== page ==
Manila: The Asian Development Bank (ADB) has launched a new initiative to provide direct advisory support to help cities across Asia and the Pacific to meet their climate resilience goals while improving their infrastructure and urban services. 
 
The Creating Investable Cities initiative, unveiled at the World Cities Summit in Singapore, will provide hands-on advisory support and capacity-building resources to 20 cities in Asia and the Pacific in the initial phase. The initiative will support these partner cities in mainstreaming climate resilience into their policies and projects, developing local resources mobilization strategies, and improve their access to private sector finance.
 
Urbanization is a powerful force in Asia and the Pacific and by 2030 the region will have nearly 200 cities each with more than a million people. Cities are the engines of global growth, generating 80% of GDP worldwide. But they also produce nearly 70% of the world’s greenhouse gas emissions and 50% of the waste. With six of the top-10 vulnerable countries of the world located in Asia and the Pacific amid rapid urbanization, its urban poor are particularly vulnerable to the impacts of climate change. 


“Cities are the front lines in the fight against climate change, especially as the world looks to recover and rebuild from the pandemic,” said ADB Vice-President for Private Sector Operations and Public-Private Partnerships Ashok Lavasa in a press release on Tuesday.
 
“The Creating Investable Cities initiative provides practical and end-to-end advisory service to policymakers, allowing them to tap directly into ADB’s expertise and finance,” Lavasa added.
 
Collaborations with Makassar, Indonesia; Penang, Malaysia; Tbilisi, Georgia; and Ulaanbaatar, Mongolia are underway. Each of these cities is seeking leapfrog solutions to help them to decarbonize their electricity grid, green their built environment, improve urban mobility including through electric vehicles, transition to a circular economy, conserve water, and enhance their urban service delivery and asset management through smart and integrated planning and investment.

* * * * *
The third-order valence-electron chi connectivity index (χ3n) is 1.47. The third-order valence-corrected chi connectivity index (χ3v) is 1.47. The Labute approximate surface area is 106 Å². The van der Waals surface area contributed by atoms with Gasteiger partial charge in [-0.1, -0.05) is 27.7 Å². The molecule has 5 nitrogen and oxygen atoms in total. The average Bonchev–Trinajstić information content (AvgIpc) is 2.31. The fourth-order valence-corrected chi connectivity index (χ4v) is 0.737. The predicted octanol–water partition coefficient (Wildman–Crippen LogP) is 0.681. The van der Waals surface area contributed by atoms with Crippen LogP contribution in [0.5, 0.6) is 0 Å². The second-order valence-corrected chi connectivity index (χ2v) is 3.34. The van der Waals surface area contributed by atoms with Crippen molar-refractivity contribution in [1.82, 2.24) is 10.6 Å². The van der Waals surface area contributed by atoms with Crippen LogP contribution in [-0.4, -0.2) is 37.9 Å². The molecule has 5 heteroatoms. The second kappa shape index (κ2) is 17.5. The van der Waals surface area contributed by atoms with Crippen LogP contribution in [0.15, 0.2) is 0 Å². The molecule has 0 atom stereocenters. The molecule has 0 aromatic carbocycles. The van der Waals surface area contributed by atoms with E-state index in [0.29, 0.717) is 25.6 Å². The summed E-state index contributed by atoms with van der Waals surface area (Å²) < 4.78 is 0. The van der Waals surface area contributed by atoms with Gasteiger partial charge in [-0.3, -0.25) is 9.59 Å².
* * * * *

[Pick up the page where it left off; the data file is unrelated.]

“Cities cannot continue on a business-as-usual approach if they want to meet their climate targets,” said Director General of ADB’s Sustainable Development and Climate Change Department Bruno Carrasco. 
 
“The CIC initiative will help cities to mainstream climate into their urban policymaking by leveraging ADB’s climate, urban, and governance expertise and by mobilizing partnerships for knowledge transfer and capacity building,” Carrasco added.
 
Before the COVID-19 pandemic, ADB estimated that Asia-Pacific needs to raise almost $1.7 trillion per year to close its infrastructure gap, $200 billion of which should come from the private sector. 
 
“COVID-19 highlights the urgency of preparing cities to leverage the private sector’s innovation, efficiency, and finance to close the huge infrastructure gap that prevents cities from reaching their economic potential,” said Head of ADB’s Office of Public-Private Partnership F. Cleo Kawawaki.
 
“Improving cities’ local resource mobilization and financial quality is central to attracting private sector and climate finance for their greener, resilient futures to enhance the quality of life in the cities,” Kawasaki added.
 

(WAH)

Artikel ini bersumber dari www.medcom.id.